Judge Clark Douglas' life is also a somewhat unrealistic melodrama.
You never know what secrets lie behind the front door.
It takes Alice's House a while to get going. As it begins, we are treated to a series of mundane routines. We watch an elderly grandmother (Berta Zelma) wandering through a Brazilian home, sweeping and dusting. She listens to the radio, shaking her head at anything particularly sensationalistic the announcer has to say. Three young men (Vinicius Zinn, Ricardo Vilaca, and Felipe Massuia) sit around the breakfast table, arguing with each other and engaging in conversation full of dull generalities. The mother of these young men is Alice (Carla Ribas), a good woman who works at local beauty parlor. Despite the fact that she works hard all day both inside and outside the home, Alice does not get much respect from her sons or her husband. The first half of the film dedicates its time to immersing us in her life; giving us a feeling of just why she is so frustrated with her current circumstances. Meanwhile, it also provides viewers with a slice-of-life glance at modern-day Brazil. This is well-crafted material that deserves to be acknowledged, but to be honest it is also rather dull viewing.
The film begins to pick up steam about mid-way through, when Alice makes the bold decision to misbehave a little. She discovers that the husband of one of her customers is an old childhood flame, and she begins to develop a relationship with him once again. Slowly but surely, the rekindled friendship turns into a passionate affair. Alice begins to feel that she has finally achieved some sort of liberation, only to have the joy of her conquest undone by an unpleasant revelation. It seems that her own husband has made a regular habit of having sex with minors, including a young girl that Alice has been giving relationship advice to for months.
Truth be told, this is all rather soapy and melodramatic material but, through his understated direction, director Chico Texeira manages to prevent it from feeling too ludicrous. The fusion of the daytime television plot with a low-key art cinema mood creates something of a mixed success that is simultaneously more and less satisfying than it should be. A part of me wishes that the film had been a bit more unapologetically lurid, which would have made it more entertaining if less respectable. As it is, the film is easier to praise and admire from an artistic standpoint, but the fact of the matter is that Alice's House is, to use a somewhat unkind description, a beautifully-polished bit of rubbish.
Carla Ribas more or less carries the film with her effectively moving lead performance. Alice is easily the most complex and well-rounded character here, and Ribas makes us feel for her even when she makes some painfully obvious bad decisions. Luciano Quirino brings a smooth charm to his turn as Alice's lover that contrasts nicely to the considerably more earthy performance of Zecarlos Machado as Alice's husband. The others here all have occasional compelling moments, but the film doesn't have quite enough time to turn them into fully-realized human beings. Texeira compensates for this once again by attempting to film the family interactions in as realistic a manner as possible: no score, no fancy cinematography, nothing that would make the film resemble a slick "movie" in any way.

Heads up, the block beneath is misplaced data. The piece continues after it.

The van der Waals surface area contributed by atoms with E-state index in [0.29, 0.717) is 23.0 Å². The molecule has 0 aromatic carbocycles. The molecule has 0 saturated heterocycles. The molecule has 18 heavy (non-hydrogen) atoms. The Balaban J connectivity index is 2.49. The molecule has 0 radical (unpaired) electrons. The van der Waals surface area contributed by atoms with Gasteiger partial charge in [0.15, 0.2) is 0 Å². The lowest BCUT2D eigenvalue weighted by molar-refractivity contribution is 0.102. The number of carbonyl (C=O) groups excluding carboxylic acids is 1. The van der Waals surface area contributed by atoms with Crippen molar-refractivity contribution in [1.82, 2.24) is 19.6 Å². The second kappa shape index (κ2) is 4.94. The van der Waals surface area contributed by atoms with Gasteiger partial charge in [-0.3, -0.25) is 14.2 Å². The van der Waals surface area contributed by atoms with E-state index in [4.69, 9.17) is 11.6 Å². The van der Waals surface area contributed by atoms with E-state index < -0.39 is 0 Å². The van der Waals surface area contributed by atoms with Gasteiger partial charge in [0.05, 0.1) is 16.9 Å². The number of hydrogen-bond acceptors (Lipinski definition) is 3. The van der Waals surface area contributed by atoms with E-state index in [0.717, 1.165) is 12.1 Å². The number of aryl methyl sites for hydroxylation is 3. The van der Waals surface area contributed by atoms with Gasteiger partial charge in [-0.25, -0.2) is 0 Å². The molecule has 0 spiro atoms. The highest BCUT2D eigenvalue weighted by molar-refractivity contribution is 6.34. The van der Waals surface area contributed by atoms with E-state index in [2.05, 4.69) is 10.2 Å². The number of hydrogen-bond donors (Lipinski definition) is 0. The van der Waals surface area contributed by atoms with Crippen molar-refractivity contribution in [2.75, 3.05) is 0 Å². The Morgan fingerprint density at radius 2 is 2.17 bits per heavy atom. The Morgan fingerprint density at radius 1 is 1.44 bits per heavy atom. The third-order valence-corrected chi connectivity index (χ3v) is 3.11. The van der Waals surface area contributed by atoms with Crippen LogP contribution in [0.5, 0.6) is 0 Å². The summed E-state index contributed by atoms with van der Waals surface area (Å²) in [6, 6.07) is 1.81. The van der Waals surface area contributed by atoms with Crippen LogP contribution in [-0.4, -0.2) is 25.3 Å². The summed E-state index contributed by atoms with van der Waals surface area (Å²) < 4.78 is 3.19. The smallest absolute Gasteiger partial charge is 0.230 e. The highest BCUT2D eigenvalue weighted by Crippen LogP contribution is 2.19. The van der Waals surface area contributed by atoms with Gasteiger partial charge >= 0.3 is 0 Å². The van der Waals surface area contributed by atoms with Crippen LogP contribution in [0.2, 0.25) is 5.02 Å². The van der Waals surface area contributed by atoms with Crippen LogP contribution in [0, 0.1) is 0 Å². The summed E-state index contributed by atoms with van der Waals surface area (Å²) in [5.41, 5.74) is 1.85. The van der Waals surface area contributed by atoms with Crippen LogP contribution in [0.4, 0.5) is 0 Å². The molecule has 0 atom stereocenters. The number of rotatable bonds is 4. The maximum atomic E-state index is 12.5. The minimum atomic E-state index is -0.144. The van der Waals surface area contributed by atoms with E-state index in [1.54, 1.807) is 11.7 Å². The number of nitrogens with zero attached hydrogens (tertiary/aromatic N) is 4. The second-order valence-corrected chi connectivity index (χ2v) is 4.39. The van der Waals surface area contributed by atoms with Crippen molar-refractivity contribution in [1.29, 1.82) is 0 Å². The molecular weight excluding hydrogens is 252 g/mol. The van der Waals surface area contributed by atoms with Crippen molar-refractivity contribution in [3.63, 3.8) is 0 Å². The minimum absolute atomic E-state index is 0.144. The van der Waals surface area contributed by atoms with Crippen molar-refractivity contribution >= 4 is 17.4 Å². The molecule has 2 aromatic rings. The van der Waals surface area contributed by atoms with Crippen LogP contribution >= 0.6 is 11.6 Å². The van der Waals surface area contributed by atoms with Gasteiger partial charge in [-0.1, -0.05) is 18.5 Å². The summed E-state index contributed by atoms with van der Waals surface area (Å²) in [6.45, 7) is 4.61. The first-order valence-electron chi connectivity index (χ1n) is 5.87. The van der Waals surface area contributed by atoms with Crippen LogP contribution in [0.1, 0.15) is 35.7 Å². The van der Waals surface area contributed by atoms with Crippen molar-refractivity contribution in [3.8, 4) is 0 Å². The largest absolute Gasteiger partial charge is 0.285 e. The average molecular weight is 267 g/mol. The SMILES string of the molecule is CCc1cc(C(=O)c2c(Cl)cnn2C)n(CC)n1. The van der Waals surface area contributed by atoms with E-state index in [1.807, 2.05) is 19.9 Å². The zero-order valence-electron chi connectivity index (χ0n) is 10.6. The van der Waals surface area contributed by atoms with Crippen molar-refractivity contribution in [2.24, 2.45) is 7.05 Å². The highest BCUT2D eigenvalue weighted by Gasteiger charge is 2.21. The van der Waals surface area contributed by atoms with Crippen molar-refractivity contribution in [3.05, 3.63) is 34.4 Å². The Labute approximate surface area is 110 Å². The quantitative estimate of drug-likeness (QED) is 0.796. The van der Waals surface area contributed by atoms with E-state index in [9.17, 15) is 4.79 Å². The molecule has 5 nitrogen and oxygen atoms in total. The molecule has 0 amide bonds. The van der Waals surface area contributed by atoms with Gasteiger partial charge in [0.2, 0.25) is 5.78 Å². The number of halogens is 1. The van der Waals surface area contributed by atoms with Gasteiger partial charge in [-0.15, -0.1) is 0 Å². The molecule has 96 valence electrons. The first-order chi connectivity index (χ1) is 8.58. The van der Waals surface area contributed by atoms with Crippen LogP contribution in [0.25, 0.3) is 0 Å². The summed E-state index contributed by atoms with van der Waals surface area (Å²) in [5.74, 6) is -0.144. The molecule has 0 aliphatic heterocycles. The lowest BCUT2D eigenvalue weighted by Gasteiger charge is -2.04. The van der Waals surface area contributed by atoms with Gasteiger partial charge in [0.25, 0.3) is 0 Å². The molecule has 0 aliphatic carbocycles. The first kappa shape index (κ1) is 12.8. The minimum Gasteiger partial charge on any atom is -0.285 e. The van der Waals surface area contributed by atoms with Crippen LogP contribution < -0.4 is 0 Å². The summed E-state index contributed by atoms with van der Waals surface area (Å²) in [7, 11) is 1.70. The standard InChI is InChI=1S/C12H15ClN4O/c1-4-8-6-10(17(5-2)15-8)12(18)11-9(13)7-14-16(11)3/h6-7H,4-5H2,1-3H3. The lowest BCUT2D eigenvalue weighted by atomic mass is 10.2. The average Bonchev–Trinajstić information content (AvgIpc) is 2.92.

I'm afraid I don't have anything nice at all to say about this disc on a technical end, as it proves to be unimpressive in almost every way. The transfer is very weak, offering washed-out brighter scenes and murky, incomprehensible darker ones. The level of detail is not any better than what you might expect to see watching a film on a standard-def television. Flesh tones occasionally seem a little off. The biggest crime here is that this disc presents the film in non-anamorphic widescreen, an irritating practice among too many low-budget releases. The stereo audio also fails to impress, offering a bit of distortion and a lack of clarity. The dialogue is occasionally muffled by the sound design; a flaw somewhat alleviated by the fact that English-speaking viewers will be watching the film with subtitles. Extras include a brief making-of featurette, an interview with Ribas, an interview with Texeira and a theatrical trailer.
I'm sort of on the fence about whether or not to recommend itself, but the very weak technical aspects of this disc unfortunately push me in a negative direction. Maybe you'll find Alice's House a decent rental, but by no means would I recommend a purchase.
Note: The film is not rated, but contains nudity, strong sexual content and foul language.
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